Friday, April 13, 2012

FINAL:  JODI, "Street Digital" at MOMI

JODI: Street Digital, an exhibition at the Museum of the Moving Image, brings together work by a two-artist team that rose to prominence in the mid-1990s.  Known as pioneers of “,” JODI is the collaborative project of artist duo Joan Heemskerk and Dirk Paesmans.  Street Digital showcases the duo’s groundbreaking vision with works ranging from 1999 to the present.  Using the virtual language of HTML, JODI’s tinkering with digital code is an antecedent to today’s ubiquitous computer viruses and Mal ware designed to infiltrate and sabotage otherwise perfectly functioning software.  By manipulating small bits of code, JODI riffs on a commonly held perception built into the very framework of our technologically driven world – that is, mainly it’s ability to control vital industrial processes while maintaining a reliable modicum of order for our civilized society.  In doing so, the artists frame an alternate experience of the flashy World Wide Web that inundates the senses with malfunctioning games and digital signage gone haywire.  Using hack-a-day tactics to splice and reconfigure bits of conventional digital software, JODI seems to question the underlying stability of these existing structures by disrupting our common perceptions about their function. The resulting exhibition creates an experience in which the modern world as we know it seems as if on the verge of a catastrophic collapse and effectively pokes a large in hole in our assumptions about technology’s role in maintaining social order and stability.  In doing so, JODO stages a kind of self taught, DIY aesthetic seemingly available online to anyone with a penchant for anarchy and decoding “how-to” manuals as a way of creating disorder.
The first piece the viewer encounters, LED Puzzled (2012), dominates the entrance to the exhibit in its scale as well as the visual noise it creates through its pulsating strobe effect.  The blinking system of lights lies on the floor against the backdrop of a blue-lit wall of roughly the same proportions.  Much like the omnipresent assault of information that characterizes modern urban experience, the cacophonous broken mosaic resembles a broken digital sign that has taken on a life of its own. The scrambled LED components create brightly flashing geometric patterns, as if a mutant virus had suddenly commandeered the giant screen, destroying its intended purpose.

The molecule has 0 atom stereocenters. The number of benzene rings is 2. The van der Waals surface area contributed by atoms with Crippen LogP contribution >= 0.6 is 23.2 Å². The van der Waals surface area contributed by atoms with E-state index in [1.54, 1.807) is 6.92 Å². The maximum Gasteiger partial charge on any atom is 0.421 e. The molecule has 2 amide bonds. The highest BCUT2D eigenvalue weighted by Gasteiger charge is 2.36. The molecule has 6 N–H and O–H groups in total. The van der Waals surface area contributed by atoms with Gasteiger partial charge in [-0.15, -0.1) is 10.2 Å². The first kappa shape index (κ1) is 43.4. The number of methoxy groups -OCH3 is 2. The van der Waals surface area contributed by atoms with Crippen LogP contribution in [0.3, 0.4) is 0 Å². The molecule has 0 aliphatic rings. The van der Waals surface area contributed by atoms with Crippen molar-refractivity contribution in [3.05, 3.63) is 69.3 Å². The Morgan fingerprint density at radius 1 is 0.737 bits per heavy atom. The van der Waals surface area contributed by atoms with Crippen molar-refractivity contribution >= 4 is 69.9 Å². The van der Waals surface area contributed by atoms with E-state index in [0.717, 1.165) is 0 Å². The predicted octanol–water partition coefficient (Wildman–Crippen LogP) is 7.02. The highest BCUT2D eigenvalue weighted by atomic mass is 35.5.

Perhaps one of the more interesting interactive works, “SK8Monkey on Twitter,” a performance on view at the opening reception, plays with the viewer’s common perception of today’s social media forum as a normative space of shared communication.  In this particular piece, a wireless computer keyboard replaces the traditional deck of a skateboard, which is ridden by a skater in real time and space.  The rider’s foot patterns string together incoherent groups of letters and numbers in a live Twitter account that appear to mimic a bizarre type of hacked computer code.  When the rider’s foot strikes the return key, a tweet is sent in real time and posted on the Internet. 
Another interactive piece, Untitled Game ("Arena," "A-X," "Ctrl-Space," "Spawn") (1996/2001), is the earliest piece in the show.  It is defined by four large-scale screens, tethered to game controls, which envelop the viewer in a 360-degree space of absorption.  The game controller dictates the on-screen action by pressing buttons that create exploding noise, mimicking the video game Quake.  In JODI’s modified version, however, the controller produces effects that are reflected in unusual patterns of black and white lines, and shapes on the four screens but the nature of those effects are unclear because the normal visual environment that accompanies the game have been deleted. Thus what the viewer is actually controlling is questioned, offering a strangely hacked version of the game.
JODI’s interest in tweaking aspects of the ever-changing digital medium as a means of reconstructing our experience of it now seems commonplace in a world where computer hacking and viruses are the norm.  “Street Digital” forces the viewer to reassess their relationship to technology by laying bare the fallibility of the processes that ostensibly drive the modern world.  JODI exploits our fears about technology’s apparent unreliability to do what it was designed to do and what that could portend in the wrong hands.  In turning otherwise innocuous games, signs and social media into symbols characterized by a breakdown in coherence, Street Digital foreshadows the possibility of a future world in which the underlying structure and function that we largely take for granted, might unravel into chaos at any given moment.


  1. I missed this show, and after reading your review I feel that I have a decent visualization of these particular works. I wish you had included an example of a tweet by SK8Monkey. I think that the introduction is lengthy in comparison to the conclusion, maybe this needs a better balance.

  2. I agree the show was amazing. You do a great job on explaining how vast and experimental JODI is. This duo is very hard to pinpoint because they can do so much with an ever evolving medium. I think explaining SK8monkey was great but maybe you could talk more about how they are artist hackers. Just as we had witnessed during SK8monkey JODI was occasionally hacking some weird site throughout the reception. Manipulating the photos on a projection across from the twitter piece. The conclusion is nice and the show did integrate the relationship between viewer and technology.